Legend of Lucy Keyes, The

Reviewed By Jay Seaver
Posted 04/24/06 06:19:19

"Scary and family-friendly!"
4 stars (Worth A Look)

SCREENED AT THE 2006 INDEPENDENT FILM FESTIVAL OF BOSTON: The best ghost stories aren't really about ghosts; a ghost is a concept to ill-defined to really work as the focus of a story that aims to have a real plot and play fair with its audience. Stick a ghost into another kind of story, though, and you can not only add a little extra suspense, but misdirect the audience into thinking they're watching a different sort of movie.

The Legend of Lucy Keyes looks like a horror movie; it gives us a family of of city folk moving out to tiny Prniceton, Massachusetts where father Guy Cooley (Justin Theroux) will hopefully be helping to build a windmill farm, while mother Jeanne (Julie Delpy) is mostly looking for a new start after seeing their youngest daughter killed by a car in a city street. Daughters Molly (Kathleen Regan) and Lucy (Cassidy Hinkle) are in tow. There's some weird people in town, from the too-cheerful woman spearheading the windmill campaign (Brooke Adams) to the creepy woman basically saying that disturbing that land will disturb restless spirits (Jamie Donnelly), to the grumpy farmer next door who fertilizes his crops with awful-smelling clam bellies. Jeanne eventually learns about another Lucy who disappeared some two hundred and fifty years earlier and the girl's mother who is said to haunt the woods

Of course, any fan of Scooby Doo will tell you that the history of the phantom is never even nearly as important as what's going on at the haunted site now, and writer/director John Stimpson offers up a fine group of NIMBYs, crazies, greedies, and creepies to menace the Cooleys just as much as any ghost. Like most popular ghost stories, the story of Lucy and Martha Keyes is simple, horrific in its details, and devoid of details that drag it into the realm of alchemy and step-by-step ways to deal with them. It's based on an actual local legend (Stimpson is a Princeton native) with the details adapted from recently unearthed facts. Stimpson actually manages to build a good combination of present-day and pre-Revolutionary mysteries. It's the sort of mystery story I would have liked a lot when I was the age of the elementary-school kids in the movie, and Stimpson pulls off a tricky and seldom-attempted trick here, making a movie that is scary for the whole family.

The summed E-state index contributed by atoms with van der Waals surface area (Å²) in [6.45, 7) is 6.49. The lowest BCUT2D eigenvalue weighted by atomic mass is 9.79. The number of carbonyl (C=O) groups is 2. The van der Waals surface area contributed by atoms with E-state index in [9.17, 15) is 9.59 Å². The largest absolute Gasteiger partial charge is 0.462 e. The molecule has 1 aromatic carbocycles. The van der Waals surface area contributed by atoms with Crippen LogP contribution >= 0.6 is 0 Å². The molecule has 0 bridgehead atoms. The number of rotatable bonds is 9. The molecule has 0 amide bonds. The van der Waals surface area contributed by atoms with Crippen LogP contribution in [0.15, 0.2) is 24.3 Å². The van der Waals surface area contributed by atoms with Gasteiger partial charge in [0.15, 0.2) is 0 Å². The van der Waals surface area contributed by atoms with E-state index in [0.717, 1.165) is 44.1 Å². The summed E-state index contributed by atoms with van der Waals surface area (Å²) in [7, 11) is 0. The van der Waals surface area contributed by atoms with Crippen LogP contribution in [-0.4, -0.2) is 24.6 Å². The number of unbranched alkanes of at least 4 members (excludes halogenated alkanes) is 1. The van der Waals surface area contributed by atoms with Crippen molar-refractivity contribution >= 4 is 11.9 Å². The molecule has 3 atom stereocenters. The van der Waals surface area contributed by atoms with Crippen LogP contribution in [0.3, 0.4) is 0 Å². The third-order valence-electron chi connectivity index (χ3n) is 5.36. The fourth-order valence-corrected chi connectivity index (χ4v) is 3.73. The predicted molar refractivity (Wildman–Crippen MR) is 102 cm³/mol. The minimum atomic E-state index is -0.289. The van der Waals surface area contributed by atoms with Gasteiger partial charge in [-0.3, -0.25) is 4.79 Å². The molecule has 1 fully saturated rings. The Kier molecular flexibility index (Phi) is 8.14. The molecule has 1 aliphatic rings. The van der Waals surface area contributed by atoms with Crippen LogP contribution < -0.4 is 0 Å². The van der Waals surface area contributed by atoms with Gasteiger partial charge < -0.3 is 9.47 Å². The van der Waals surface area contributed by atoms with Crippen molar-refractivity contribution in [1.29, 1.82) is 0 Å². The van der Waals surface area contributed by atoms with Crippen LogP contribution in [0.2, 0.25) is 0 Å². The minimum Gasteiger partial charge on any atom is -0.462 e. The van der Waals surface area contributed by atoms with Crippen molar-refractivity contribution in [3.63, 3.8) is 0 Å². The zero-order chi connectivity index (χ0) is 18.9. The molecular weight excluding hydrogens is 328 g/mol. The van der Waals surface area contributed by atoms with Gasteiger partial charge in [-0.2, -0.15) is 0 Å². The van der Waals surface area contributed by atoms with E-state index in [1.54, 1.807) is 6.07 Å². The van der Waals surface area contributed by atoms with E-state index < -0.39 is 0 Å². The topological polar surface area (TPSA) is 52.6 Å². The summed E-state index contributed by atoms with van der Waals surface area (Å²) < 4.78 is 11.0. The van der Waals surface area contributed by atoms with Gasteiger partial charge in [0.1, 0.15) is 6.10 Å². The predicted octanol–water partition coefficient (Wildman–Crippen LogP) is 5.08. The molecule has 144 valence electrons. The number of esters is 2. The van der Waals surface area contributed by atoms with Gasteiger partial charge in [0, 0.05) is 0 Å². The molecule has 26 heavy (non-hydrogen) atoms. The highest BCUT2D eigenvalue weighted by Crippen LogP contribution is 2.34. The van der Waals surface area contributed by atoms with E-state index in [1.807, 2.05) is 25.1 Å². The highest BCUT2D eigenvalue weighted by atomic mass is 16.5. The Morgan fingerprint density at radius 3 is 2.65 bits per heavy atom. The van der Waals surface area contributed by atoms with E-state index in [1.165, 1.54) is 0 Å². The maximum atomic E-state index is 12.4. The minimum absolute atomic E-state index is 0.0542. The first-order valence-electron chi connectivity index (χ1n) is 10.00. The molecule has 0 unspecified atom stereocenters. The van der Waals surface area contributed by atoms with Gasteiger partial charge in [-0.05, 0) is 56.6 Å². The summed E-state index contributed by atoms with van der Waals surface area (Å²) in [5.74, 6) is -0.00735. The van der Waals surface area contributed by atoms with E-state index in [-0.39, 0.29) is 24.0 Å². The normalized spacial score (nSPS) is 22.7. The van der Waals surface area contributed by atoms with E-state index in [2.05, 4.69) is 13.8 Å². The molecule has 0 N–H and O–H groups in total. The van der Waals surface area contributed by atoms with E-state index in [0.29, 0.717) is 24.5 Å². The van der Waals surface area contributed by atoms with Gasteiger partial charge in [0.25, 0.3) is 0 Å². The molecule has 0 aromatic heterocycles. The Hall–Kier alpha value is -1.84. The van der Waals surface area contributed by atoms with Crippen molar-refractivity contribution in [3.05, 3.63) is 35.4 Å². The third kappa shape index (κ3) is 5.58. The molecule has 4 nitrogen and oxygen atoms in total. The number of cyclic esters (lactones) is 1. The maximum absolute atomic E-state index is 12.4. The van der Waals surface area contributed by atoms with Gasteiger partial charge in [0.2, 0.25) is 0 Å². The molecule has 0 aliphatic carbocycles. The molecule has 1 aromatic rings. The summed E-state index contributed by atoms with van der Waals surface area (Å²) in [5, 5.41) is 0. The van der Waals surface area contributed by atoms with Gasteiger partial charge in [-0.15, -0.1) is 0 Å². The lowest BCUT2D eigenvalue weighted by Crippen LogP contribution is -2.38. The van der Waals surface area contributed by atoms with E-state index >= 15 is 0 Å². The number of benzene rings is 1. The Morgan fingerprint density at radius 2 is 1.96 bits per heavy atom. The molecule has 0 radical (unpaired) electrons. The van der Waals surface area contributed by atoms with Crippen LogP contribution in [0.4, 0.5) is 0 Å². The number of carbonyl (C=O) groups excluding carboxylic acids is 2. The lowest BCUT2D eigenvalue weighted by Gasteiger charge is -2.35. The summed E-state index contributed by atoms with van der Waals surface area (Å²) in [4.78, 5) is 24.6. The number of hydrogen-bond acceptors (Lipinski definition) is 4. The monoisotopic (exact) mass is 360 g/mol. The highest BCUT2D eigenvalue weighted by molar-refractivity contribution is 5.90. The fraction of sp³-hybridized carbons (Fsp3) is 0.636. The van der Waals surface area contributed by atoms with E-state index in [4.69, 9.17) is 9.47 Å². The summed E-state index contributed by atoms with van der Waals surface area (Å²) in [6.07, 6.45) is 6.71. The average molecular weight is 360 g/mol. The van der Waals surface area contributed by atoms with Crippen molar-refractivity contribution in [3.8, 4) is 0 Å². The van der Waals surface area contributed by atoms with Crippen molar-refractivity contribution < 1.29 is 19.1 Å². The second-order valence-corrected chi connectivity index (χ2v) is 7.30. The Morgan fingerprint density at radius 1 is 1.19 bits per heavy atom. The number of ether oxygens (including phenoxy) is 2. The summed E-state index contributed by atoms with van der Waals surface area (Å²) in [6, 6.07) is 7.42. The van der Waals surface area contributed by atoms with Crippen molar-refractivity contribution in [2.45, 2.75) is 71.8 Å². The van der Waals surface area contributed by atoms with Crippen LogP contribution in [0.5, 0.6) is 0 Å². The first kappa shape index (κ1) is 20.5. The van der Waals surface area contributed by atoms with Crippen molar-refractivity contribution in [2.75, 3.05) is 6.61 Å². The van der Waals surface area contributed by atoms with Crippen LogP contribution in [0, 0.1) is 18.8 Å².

It's a well-enough made movie, although there is what you might call a drop-off in the quality of the cast after Ms. Delpy. She's arguably a little higher-rent than this movie that will wind up on Lifetime and DVD with maybe a small, local theatrical release. She's the sort of person you'd want in the role, simultaneously looking her age and beautiful, with just enough of an accent to remind the audience that she's a stranger in these parts. She handles everything thrown at her just right. Theroux, of course, is mainly there to look good and pooh-pooh Jeanne's worries. The kids are fine, playing pretty standard kid types - Cassidy Hinkle is a curious, exploring seven-year-old as Lucy and Kathleen Regan is the several-years-older sister annoyed by her nosy sibling. The townspeople are a notch below Delpy and Theroux; they're given characters with one note and don't exactly add many others on their own. Mark Boone Junior is the best of them as slow, hostile neighbor Jonas Dodd.

For a movie made independently in rural Massachusetts, it's pretty well put-together. Stimpson's biggest mistake is probably making the stench of Dodd's farm a major focus - it's not something the audience can immediately experience from what's on screen. The characters must constantly say "whoo, that place stinks", which feels as redundant as "boy, is that sky blue" even if we still don't really sense it. The ghost stuff doesn't look bad at all, though - it's not as creatively designed an effect as we might see in a studio movie, but it doesn't look laughably cheap, either.

I'm not sure how much call there is for family-friendly ghost stories these days, hence this movie apparently heading for television. It's a little rough around the edges, but has a quality actress in the lead. Certainly worth a look if you'd like to share the fun of being scared in the dark with the kids.

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